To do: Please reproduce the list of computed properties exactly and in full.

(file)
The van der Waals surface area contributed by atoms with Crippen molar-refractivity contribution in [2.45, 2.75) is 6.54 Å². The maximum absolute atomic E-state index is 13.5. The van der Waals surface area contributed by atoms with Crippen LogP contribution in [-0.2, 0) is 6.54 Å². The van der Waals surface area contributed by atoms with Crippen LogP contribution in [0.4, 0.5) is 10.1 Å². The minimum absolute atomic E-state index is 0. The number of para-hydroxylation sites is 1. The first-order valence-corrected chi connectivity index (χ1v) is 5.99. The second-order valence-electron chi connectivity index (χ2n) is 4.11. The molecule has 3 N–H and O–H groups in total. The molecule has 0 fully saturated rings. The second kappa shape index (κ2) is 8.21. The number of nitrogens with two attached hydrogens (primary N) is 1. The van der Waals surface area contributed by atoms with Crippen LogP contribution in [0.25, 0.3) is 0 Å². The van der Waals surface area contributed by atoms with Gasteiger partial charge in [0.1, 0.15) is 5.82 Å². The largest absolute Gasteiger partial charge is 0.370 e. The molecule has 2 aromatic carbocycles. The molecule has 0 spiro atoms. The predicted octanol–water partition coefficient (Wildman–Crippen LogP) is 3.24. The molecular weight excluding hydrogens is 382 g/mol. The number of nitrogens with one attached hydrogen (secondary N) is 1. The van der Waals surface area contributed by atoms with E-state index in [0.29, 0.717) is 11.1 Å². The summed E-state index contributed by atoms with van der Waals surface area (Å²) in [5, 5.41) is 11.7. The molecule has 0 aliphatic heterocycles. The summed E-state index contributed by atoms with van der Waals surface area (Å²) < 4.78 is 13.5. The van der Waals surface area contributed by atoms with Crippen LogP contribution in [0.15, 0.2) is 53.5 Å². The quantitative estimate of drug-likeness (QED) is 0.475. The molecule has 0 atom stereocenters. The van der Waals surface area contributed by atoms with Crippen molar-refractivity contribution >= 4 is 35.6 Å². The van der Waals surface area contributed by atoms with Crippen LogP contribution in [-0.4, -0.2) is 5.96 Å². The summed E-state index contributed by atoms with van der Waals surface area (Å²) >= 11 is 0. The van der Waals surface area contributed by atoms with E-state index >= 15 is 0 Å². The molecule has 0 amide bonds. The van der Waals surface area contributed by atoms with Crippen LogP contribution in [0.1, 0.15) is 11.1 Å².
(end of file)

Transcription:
The van der Waals surface area contributed by atoms with Crippen molar-refractivity contribution in [2.45, 2.75) is 6.54 Å². The maximum absolute atomic E-state index is 13.5. The van der Waals surface area contributed by atoms with Crippen LogP contribution in [-0.2, 0) is 6.54 Å². The van der Waals surface area contributed by atoms with Crippen LogP contribution in [0.4, 0.5) is 10.1 Å². The minimum absolute atomic E-state index is 0. The number of para-hydroxylation sites is 1. The first-order valence-corrected chi connectivity index (χ1v) is 5.99. The second-order valence-electron chi connectivity index (χ2n) is 4.11. The molecule has 3 N–H and O–H groups in total. The molecule has 0 fully saturated rings. The second kappa shape index (κ2) is 8.21. The number of nitrogens with two attached hydrogens (primary N) is 1. The van der Waals surface area contributed by atoms with Crippen LogP contribution in [0.25, 0.3) is 0 Å². The van der Waals surface area contributed by atoms with Gasteiger partial charge in [0.1, 0.15) is 5.82 Å². The largest absolute Gasteiger partial charge is 0.370 e. The molecule has 2 aromatic carbocycles. The molecule has 0 spiro atoms. The predicted octanol–water partition coefficient (Wildman–Crippen LogP) is 3.24. The molecular weight excluding hydrogens is 382 g/mol. The number of nitrogens with one attached hydrogen (secondary N) is 1. The van der Waals surface area contributed by atoms with E-state index in [0.29, 0.717) is 11.1 Å². The summed E-state index contributed by atoms with van der Waals surface area (Å²) in [5, 5.41) is 11.7. The molecule has 0 aliphatic heterocycles. The summed E-state index contributed by atoms with van der Waals surface area (Å²) < 4.78 is 13.5. The van der Waals surface area contributed by atoms with Crippen LogP contribution in [0.15, 0.2) is 53.5 Å². The quantitative estimate of drug-likeness (QED) is 0.475. The molecule has 0 atom stereocenters. The van der Waals surface area contributed by atoms with Crippen molar-refractivity contribution >= 4 is 35.6 Å². The van der Waals surface area contributed by atoms with Crippen LogP contribution in [-0.4, -0.2) is 5.96 Å². The summed E-state index contributed by atoms with van der Waals surface area (Å²) >= 11 is 0. The van der Waals surface area contributed by atoms with E-state index >= 15 is 0 Å². The molecule has 0 amide bonds. The van der Waals surface area contributed by atoms with Crippen LogP contribution in [0.1, 0.15) is 11.1 Å².